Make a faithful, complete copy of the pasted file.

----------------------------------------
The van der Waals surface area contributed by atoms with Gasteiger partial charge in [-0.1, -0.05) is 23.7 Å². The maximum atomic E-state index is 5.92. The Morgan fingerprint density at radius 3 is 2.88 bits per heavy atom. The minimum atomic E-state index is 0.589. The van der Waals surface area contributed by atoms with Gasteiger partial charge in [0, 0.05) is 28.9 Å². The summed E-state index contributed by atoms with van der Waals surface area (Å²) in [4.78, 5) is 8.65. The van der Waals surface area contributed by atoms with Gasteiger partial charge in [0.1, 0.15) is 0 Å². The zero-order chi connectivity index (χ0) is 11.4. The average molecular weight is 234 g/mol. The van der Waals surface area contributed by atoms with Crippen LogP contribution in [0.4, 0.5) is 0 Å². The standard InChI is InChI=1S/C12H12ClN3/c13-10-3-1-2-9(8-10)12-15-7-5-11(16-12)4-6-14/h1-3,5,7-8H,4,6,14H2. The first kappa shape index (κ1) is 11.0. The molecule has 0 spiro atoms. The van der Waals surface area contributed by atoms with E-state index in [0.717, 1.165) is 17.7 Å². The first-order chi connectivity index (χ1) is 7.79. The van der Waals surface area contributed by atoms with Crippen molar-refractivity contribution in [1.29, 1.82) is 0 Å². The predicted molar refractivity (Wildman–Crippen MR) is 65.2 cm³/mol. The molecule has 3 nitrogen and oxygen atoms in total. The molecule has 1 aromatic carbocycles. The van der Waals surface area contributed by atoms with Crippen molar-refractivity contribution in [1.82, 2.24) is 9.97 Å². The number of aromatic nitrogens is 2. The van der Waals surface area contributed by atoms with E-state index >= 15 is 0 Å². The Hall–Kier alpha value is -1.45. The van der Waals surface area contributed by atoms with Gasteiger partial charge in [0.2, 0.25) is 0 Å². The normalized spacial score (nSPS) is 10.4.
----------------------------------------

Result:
The van der Waals surface area contributed by atoms with Gasteiger partial charge in [-0.1, -0.05) is 23.7 Å². The maximum atomic E-state index is 5.92. The Morgan fingerprint density at radius 3 is 2.88 bits per heavy atom. The minimum atomic E-state index is 0.589. The van der Waals surface area contributed by atoms with Gasteiger partial charge in [0, 0.05) is 28.9 Å². The summed E-state index contributed by atoms with van der Waals surface area (Å²) in [4.78, 5) is 8.65. The van der Waals surface area contributed by atoms with Gasteiger partial charge in [0.1, 0.15) is 0 Å². The zero-order chi connectivity index (χ0) is 11.4. The average molecular weight is 234 g/mol. The van der Waals surface area contributed by atoms with Crippen LogP contribution in [0.4, 0.5) is 0 Å². The standard InChI is InChI=1S/C12H12ClN3/c13-10-3-1-2-9(8-10)12-15-7-5-11(16-12)4-6-14/h1-3,5,7-8H,4,6,14H2. The first kappa shape index (κ1) is 11.0. The molecule has 0 spiro atoms. The van der Waals surface area contributed by atoms with E-state index in [0.717, 1.165) is 17.7 Å². The first-order chi connectivity index (χ1) is 7.79. The van der Waals surface area contributed by atoms with Crippen molar-refractivity contribution in [1.29, 1.82) is 0 Å². The predicted molar refractivity (Wildman–Crippen MR) is 65.2 cm³/mol. The molecule has 3 nitrogen and oxygen atoms in total. The molecule has 1 aromatic carbocycles. The van der Waals surface area contributed by atoms with Crippen molar-refractivity contribution in [1.82, 2.24) is 9.97 Å². The number of aromatic nitrogens is 2. The van der Waals surface area contributed by atoms with E-state index >= 15 is 0 Å². The Hall–Kier alpha value is -1.45. The van der Waals surface area contributed by atoms with Gasteiger partial charge in [0.2, 0.25) is 0 Å². The normalized spacial score (nSPS) is 10.4.